Jon and I wouldn't trade the memories we have of our Yellowstone vacation for anything. We may not have had the warm weather and sunshine that we had anticipated when we were originally planning the trip, but what we experienced serve as memories that we'll never forget. Instead of wearing shorts and flip flops, I had to wear jeans, tennis shoes and jackets; but really, did that change anything? In the grand scheme of things it was a moot point.

We got to see a breathtaking sunrise and gorgeous scenery, watch animals that we normally don't see, and enjoy beautiful nature. Plus we had quality time with each other without TV, computers, or cell phone. We got to share this special experience together. That's really what was most important.

One thing that Jon and I try to do when we go away is to enjoy our time together. When we vacation or go away for the weekend we rarely watch TV in our hotel room, unless it's to check the weather. We don't spend our time on the internet or computer. We don't text and talk on our cell phones. That is our special time to relax and have fun; and I have to say that we do well at this. There are no alarm clocks and no time schedules to keep to. That is our time to get away from everyone and everything and our normal routine. We've found that we can relax and make it perfectly fine without TV, computers, and cell phones. We're perfectly content sitting still and doing nothing but watching nature. I thank God for blessing me with a husband that works hard and is a great provider, but he also knows how to put work aside and relax. We enjoy the same things and vacation well together.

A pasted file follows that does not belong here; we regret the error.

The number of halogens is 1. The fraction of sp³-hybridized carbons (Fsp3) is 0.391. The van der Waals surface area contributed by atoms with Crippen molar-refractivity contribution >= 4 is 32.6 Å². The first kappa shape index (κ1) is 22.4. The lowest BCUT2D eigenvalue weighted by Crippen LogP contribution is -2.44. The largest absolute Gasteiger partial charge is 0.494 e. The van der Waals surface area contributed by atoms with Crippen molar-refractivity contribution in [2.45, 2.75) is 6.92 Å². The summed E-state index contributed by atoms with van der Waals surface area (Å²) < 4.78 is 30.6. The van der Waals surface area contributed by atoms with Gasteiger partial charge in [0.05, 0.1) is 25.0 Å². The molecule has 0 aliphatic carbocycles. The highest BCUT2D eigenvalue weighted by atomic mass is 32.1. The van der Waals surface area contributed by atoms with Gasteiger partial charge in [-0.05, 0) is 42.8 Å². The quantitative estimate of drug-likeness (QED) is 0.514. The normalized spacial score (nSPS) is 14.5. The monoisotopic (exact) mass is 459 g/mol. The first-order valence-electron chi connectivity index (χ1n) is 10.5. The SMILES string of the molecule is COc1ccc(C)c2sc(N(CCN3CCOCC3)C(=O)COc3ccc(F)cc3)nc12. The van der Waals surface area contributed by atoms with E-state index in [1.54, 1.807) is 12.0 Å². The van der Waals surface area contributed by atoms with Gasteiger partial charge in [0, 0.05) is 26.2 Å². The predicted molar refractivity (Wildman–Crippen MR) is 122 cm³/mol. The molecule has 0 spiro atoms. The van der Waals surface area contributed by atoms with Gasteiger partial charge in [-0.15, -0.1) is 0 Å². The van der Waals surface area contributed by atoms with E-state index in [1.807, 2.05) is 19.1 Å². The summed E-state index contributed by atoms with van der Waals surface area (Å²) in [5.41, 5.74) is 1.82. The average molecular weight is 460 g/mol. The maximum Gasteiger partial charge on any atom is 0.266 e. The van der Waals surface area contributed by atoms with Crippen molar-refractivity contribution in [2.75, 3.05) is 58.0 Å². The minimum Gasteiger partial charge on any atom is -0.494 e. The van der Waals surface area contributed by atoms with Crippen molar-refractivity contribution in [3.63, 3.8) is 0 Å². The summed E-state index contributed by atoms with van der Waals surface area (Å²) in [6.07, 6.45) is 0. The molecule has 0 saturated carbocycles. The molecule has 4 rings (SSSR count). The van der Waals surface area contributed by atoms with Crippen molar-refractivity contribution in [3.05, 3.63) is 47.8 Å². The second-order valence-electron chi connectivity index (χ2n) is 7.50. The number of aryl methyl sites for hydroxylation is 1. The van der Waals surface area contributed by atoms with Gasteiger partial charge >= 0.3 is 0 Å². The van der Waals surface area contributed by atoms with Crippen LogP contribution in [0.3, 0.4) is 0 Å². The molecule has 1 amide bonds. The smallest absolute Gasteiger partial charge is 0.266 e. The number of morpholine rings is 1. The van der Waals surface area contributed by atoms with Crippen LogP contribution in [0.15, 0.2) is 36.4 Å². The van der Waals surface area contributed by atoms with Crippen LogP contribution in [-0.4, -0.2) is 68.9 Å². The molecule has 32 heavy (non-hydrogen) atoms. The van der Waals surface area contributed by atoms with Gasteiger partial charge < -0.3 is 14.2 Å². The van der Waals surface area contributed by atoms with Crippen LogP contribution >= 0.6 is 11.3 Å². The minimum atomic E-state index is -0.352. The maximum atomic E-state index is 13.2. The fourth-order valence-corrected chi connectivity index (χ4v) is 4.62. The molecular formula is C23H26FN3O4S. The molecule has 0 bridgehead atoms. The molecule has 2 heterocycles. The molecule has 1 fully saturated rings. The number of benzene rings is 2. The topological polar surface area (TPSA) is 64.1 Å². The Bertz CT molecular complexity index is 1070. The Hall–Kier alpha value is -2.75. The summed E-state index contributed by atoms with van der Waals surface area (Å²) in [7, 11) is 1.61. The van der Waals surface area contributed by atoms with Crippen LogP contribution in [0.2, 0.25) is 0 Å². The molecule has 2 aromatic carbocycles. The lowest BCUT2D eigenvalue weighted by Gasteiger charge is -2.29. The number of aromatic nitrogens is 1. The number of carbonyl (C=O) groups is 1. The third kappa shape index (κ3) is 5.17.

Too often we get so caught up in details that we miss what really matters. If we plan something and it doesn't work out as we thought, then we become so disappointed that we forget to enjoy the good things. When it comes to enjoying time with people we love, what does a detail like uncooperative weather really matter? Years later what's really going to matter is creating memories with loved ones; not whether it rained, snowed or there was sunshine.

When reading about Jesus' ministry you read about the healing's and miracles. That's wonderful, but don't forget that someone has to be sick, suffering and in pain in order to receive a miraculous healing. We can read about the threats made, and all the people who were constantly trying to find fault with Jesus and destroy Him. But we can also read about all the many times that Jesus spent sitting down with His disciples or groups of people and teaching them.